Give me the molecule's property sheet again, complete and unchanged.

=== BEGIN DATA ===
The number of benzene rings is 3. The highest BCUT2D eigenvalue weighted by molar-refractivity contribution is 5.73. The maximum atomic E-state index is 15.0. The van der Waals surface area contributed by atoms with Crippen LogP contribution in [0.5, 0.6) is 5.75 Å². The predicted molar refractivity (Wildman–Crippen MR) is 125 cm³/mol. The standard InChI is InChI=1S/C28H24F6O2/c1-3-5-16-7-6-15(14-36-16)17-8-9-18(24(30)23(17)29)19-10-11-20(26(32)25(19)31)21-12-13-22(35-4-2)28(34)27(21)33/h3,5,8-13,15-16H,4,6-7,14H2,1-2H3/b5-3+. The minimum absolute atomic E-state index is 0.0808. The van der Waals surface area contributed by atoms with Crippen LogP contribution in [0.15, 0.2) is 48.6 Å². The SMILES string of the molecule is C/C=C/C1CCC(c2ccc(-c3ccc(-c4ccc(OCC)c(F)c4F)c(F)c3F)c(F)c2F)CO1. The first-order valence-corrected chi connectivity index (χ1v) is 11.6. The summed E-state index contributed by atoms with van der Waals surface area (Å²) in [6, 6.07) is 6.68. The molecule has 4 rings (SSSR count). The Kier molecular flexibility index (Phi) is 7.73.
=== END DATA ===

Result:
The number of benzene rings is 3. The highest BCUT2D eigenvalue weighted by molar-refractivity contribution is 5.73. The maximum atomic E-state index is 15.0. The van der Waals surface area contributed by atoms with Crippen LogP contribution in [0.5, 0.6) is 5.75 Å². The predicted molar refractivity (Wildman–Crippen MR) is 125 cm³/mol. The standard InChI is InChI=1S/C28H24F6O2/c1-3-5-16-7-6-15(14-36-16)17-8-9-18(24(30)23(17)29)19-10-11-20(26(32)25(19)31)21-12-13-22(35-4-2)28(34)27(21)33/h3,5,8-13,15-16H,4,6-7,14H2,1-2H3/b5-3+. The minimum absolute atomic E-state index is 0.0808. The van der Waals surface area contributed by atoms with Crippen LogP contribution in [0.15, 0.2) is 48.6 Å². The SMILES string of the molecule is C/C=C/C1CCC(c2ccc(-c3ccc(-c4ccc(OCC)c(F)c4F)c(F)c3F)c(F)c2F)CO1. The first-order valence-corrected chi connectivity index (χ1v) is 11.6. The summed E-state index contributed by atoms with van der Waals surface area (Å²) in [6, 6.07) is 6.68. The molecule has 4 rings (SSSR count). The Kier molecular flexibility index (Phi) is 7.73.